Описание CD

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  Исполнитель(и) :
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  Наименование CD :
   Renaissance Music From The Courts Of Mantua And Ferrara

Год издания : 1984

Компания звукозаписи : Chandos

Время звучания : 55:27

Код CD : CHAN 8333

  Комментарий (рецензия) :

CD, стоящие на полке рядом : Classics (Reconstruction)      

========= from the cover ==========

The arrival in 1490 ot Isabella d'Este (1474-15 39) at the court of Mantua as the bride of Francesco Gonzaga (1466-1519) marked the awakening of a new era in Italian music, Whereas the musical life at Mantua and other courts ot northern Italy had previously reflected the prevailing taste for Franco-Flemish music, Isabella commissioned both poetry and music by native Italians, resulting in a musical idiom whose roots lav in the popular performing practice ot declaiming poetry to the accompaniment of a lira da braccio or lute. The artistic climate created by her patronage fostered the development of the frottold, the genre of Italian song that flourished during the decades either side of 1 500. The musical developments at Mantua soon spread to other courts, and those composers and performers who excelled in the new style were much sought after throughout the north ot Italy.

Marchetto Cara and Bartolomeo Tromboncino, two of the most highly esteemed musicians of their day. are known to us as the outstanding composers ot frottole.. I romboncino (c 1470-c 1535) was the most prolific of the frottolists. He was in service at Mantua from 1494 until sometime between 1502 and 1506, travelling often to other courts. He was greatly valued by Isabella and Francesco, in spite of his stormy nature. His most notorious act was that of murdering his wife, Antonia "with great cruelty... tor having found her at home alone in a room with Zoanmaria de Triomfo", an offence to which Isabella responded by imploring Franccsco to have mercy. He also fled Mantua at least twice without permission. After one such flight in 1501. Francesco wrote angrily that Tromboncino had left despite "having been better paid by us, and having been given more favours, kindnesses, and liberties than any other of our courtiers". Yet they chose to overlook each offence, perhaps because of Tromboncino's invaluable contribution to che musical life and thereby the prestige-of the Mantuan court. He entered the service of Lucrezia Borgia at Ferrara in 1506, where he remained as late as 1513, after which little is known of him.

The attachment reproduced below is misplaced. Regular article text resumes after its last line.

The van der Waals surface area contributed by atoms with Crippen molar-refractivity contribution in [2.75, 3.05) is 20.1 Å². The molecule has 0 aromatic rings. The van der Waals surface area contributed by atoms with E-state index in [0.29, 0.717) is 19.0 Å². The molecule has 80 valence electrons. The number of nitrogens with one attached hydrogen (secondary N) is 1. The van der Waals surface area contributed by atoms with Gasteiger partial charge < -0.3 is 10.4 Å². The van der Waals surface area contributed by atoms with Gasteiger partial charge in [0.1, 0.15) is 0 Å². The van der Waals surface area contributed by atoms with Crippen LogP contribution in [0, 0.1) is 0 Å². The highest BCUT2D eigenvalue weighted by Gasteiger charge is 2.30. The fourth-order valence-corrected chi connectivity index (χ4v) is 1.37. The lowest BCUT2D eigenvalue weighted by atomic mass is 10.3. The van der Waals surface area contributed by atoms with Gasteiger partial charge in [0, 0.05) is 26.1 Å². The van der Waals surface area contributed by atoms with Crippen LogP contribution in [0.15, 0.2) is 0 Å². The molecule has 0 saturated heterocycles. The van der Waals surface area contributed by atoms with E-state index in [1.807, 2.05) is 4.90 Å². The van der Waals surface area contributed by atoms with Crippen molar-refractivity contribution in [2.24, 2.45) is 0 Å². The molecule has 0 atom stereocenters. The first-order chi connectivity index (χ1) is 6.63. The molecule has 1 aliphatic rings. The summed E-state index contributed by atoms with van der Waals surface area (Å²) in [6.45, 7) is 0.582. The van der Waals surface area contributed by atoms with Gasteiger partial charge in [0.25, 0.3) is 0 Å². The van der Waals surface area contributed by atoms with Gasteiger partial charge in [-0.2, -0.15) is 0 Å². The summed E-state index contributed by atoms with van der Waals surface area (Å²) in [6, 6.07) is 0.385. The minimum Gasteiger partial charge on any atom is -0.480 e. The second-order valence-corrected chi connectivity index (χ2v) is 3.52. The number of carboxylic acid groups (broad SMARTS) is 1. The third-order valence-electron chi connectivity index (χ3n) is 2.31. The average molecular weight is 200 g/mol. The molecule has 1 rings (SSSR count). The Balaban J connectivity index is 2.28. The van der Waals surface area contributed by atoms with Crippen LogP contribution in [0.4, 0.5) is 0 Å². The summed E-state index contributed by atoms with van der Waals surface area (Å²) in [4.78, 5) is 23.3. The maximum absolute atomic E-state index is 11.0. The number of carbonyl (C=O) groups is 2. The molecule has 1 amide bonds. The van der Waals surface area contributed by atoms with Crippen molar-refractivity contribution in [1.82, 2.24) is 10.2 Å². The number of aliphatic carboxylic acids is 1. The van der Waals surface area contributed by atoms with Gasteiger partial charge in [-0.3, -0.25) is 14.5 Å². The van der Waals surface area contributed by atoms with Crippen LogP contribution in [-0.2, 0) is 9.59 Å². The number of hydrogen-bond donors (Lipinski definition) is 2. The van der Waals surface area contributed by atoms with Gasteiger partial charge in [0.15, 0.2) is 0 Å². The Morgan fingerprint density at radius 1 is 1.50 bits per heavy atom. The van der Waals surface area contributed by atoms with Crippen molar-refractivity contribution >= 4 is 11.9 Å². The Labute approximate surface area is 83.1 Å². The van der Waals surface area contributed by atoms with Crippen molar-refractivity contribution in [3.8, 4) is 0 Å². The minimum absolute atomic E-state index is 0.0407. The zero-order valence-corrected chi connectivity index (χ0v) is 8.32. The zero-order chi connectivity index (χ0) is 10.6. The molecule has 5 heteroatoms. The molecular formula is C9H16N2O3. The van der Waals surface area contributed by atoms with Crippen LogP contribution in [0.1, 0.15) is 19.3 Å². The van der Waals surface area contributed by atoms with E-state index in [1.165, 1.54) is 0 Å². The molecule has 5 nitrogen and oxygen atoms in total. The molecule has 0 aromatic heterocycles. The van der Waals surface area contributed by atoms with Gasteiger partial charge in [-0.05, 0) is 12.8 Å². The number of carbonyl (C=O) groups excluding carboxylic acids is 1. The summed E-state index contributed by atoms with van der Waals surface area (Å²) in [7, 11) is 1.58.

Marchetto Cara (1465-1525) "following in the footsteps of Josquin, taught the world how to compose music." Cara enjoyed a long and stable career at Mantua, beginning his service there in 1494 and remaining throughout his life. In addition to his responsibilities as maestro di cappella, he performed as a singer and lutenist at courts throughout the north of Italy, often with his wife, the singer Giovanna Moreschi. The music, of the frottolists reflected the aims of contemporary humanism in its attentiveness to poetic form and rhythm. It was believed that the .classical Greeks had attained a perfect unity of poetry and music, and this the Italians also sought to achieve. Of the Italian poetic forms set to music the barzelletta was most favoured, and other forms included the strambotto, oda capitolo sonnet and canzone. The poetry ranges from Petrarch's inspired and exquisite verse to delicately fashioned amorous texts and rough-hewn haryllctte. Laude were composed to devotional texts, often in Latin, sung on feast days or as part of religious plays.

The origins of the two anonymous vocal works, each highly distinctive, can only be speculated upon. Se mai per maraveglia is unique in both musical style and subject. A dramatic evocation of the passion of Christ, it may have been sung as part of a sacred play. Chui dicese non l'amare is one of four pieces printed in Perruccis Frottole Libro Sexto (1505) which are striking for their highly melismatic vocal lines and cadential dissonances. The texts of two are by the renowned poet-improvisor Leonardo Giustiniani (c 1383-1446), and Chui dicese and its companion pieces may be written examples of his improvisational style.

The rise of the frottola was due in large part to the enterprising efforts of the Venetian publisher Ottaviano Petrucci. His first book of frottole was offered to the public in 1504, followed by ten more books in rapid succession until 1514. Rival publishers in Rome, Siena and Naples followed Petrucci's lead with fifteen collections of frottole between 1510 and 1531, spreading the wealth of new music to all parts of Italy.